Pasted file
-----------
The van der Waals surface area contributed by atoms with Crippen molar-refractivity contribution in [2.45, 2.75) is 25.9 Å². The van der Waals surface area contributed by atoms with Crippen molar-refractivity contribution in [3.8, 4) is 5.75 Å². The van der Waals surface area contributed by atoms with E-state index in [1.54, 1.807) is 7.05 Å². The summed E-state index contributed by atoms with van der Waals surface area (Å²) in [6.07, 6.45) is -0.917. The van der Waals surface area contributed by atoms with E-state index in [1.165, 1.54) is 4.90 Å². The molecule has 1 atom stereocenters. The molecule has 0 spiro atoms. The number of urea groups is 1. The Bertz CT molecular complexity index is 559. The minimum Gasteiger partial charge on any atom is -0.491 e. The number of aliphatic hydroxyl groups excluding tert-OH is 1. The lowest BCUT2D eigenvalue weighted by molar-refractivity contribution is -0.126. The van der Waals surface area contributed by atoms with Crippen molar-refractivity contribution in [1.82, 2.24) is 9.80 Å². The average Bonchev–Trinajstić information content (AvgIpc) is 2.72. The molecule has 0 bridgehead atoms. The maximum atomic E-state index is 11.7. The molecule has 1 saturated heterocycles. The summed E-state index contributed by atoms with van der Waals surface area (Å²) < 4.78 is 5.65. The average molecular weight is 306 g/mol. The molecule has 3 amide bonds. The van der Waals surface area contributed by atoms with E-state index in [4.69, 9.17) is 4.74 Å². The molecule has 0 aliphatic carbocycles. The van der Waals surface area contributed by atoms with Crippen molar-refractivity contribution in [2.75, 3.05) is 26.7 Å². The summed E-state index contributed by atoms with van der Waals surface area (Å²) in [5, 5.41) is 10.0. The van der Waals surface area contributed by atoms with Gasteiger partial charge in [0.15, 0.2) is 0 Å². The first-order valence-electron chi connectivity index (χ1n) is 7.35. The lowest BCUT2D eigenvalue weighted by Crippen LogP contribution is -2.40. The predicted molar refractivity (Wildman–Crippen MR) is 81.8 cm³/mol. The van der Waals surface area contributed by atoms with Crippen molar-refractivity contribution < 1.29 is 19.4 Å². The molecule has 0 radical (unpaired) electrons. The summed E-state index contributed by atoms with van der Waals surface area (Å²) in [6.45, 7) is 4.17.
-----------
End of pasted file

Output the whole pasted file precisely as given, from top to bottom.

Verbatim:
The van der Waals surface area contributed by atoms with Crippen molar-refractivity contribution in [2.45, 2.75) is 25.9 Å². The van der Waals surface area contributed by atoms with Crippen molar-refractivity contribution in [3.8, 4) is 5.75 Å². The van der Waals surface area contributed by atoms with E-state index in [1.54, 1.807) is 7.05 Å². The summed E-state index contributed by atoms with van der Waals surface area (Å²) in [6.07, 6.45) is -0.917. The van der Waals surface area contributed by atoms with E-state index in [1.165, 1.54) is 4.90 Å². The molecule has 1 atom stereocenters. The molecule has 0 spiro atoms. The number of urea groups is 1. The Bertz CT molecular complexity index is 559. The minimum Gasteiger partial charge on any atom is -0.491 e. The number of aliphatic hydroxyl groups excluding tert-OH is 1. The lowest BCUT2D eigenvalue weighted by molar-refractivity contribution is -0.126. The van der Waals surface area contributed by atoms with Crippen molar-refractivity contribution in [1.82, 2.24) is 9.80 Å². The average Bonchev–Trinajstić information content (AvgIpc) is 2.72. The molecule has 0 bridgehead atoms. The maximum atomic E-state index is 11.7. The molecule has 1 saturated heterocycles. The summed E-state index contributed by atoms with van der Waals surface area (Å²) < 4.78 is 5.65. The average molecular weight is 306 g/mol. The molecule has 3 amide bonds. The van der Waals surface area contributed by atoms with E-state index in [4.69, 9.17) is 4.74 Å². The molecule has 0 aliphatic carbocycles. The van der Waals surface area contributed by atoms with Crippen molar-refractivity contribution in [2.75, 3.05) is 26.7 Å². The summed E-state index contributed by atoms with van der Waals surface area (Å²) in [5, 5.41) is 10.0. The van der Waals surface area contributed by atoms with Gasteiger partial charge in [0.15, 0.2) is 0 Å². The first-order valence-electron chi connectivity index (χ1n) is 7.35. The lowest BCUT2D eigenvalue weighted by Crippen LogP contribution is -2.40. The predicted molar refractivity (Wildman–Crippen MR) is 81.8 cm³/mol. The van der Waals surface area contributed by atoms with Crippen molar-refractivity contribution < 1.29 is 19.4 Å². The molecule has 0 radical (unpaired) electrons. The summed E-state index contributed by atoms with van der Waals surface area (Å²) in [6.45, 7) is 4.17.